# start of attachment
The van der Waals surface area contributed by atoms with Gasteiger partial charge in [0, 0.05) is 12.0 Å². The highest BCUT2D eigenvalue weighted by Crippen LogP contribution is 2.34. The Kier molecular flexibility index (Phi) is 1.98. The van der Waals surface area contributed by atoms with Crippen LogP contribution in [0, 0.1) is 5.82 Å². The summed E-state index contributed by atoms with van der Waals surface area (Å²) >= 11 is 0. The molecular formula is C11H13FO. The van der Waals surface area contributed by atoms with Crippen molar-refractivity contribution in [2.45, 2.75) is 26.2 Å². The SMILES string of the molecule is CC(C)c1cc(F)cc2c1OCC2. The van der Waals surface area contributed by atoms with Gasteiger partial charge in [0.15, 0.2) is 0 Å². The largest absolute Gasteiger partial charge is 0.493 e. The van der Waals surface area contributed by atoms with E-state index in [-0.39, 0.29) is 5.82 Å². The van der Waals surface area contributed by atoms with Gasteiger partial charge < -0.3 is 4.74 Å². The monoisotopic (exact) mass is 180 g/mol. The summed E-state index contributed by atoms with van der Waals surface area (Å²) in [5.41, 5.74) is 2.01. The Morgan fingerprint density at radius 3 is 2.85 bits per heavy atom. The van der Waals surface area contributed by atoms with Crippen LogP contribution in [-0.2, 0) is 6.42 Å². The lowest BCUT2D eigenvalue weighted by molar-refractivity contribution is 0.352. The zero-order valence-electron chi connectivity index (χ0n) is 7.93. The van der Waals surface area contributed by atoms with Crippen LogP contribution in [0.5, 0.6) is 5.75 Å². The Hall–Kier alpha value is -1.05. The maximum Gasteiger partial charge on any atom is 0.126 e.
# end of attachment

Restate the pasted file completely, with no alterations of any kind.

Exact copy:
The van der Waals surface area contributed by atoms with Gasteiger partial charge in [0, 0.05) is 12.0 Å². The highest BCUT2D eigenvalue weighted by Crippen LogP contribution is 2.34. The Kier molecular flexibility index (Phi) is 1.98. The van der Waals surface area contributed by atoms with Crippen LogP contribution in [0, 0.1) is 5.82 Å². The summed E-state index contributed by atoms with van der Waals surface area (Å²) >= 11 is 0. The molecular formula is C11H13FO. The van der Waals surface area contributed by atoms with Crippen molar-refractivity contribution in [2.45, 2.75) is 26.2 Å². The SMILES string of the molecule is CC(C)c1cc(F)cc2c1OCC2. The van der Waals surface area contributed by atoms with Gasteiger partial charge in [0.15, 0.2) is 0 Å². The largest absolute Gasteiger partial charge is 0.493 e. The van der Waals surface area contributed by atoms with E-state index in [-0.39, 0.29) is 5.82 Å². The van der Waals surface area contributed by atoms with Gasteiger partial charge < -0.3 is 4.74 Å². The monoisotopic (exact) mass is 180 g/mol. The summed E-state index contributed by atoms with van der Waals surface area (Å²) in [5.41, 5.74) is 2.01. The Morgan fingerprint density at radius 3 is 2.85 bits per heavy atom. The van der Waals surface area contributed by atoms with Crippen LogP contribution in [-0.2, 0) is 6.42 Å². The lowest BCUT2D eigenvalue weighted by molar-refractivity contribution is 0.352. The zero-order valence-electron chi connectivity index (χ0n) is 7.93. The van der Waals surface area contributed by atoms with Crippen LogP contribution in [0.5, 0.6) is 5.75 Å². The Hall–Kier alpha value is -1.05. The maximum Gasteiger partial charge on any atom is 0.126 e.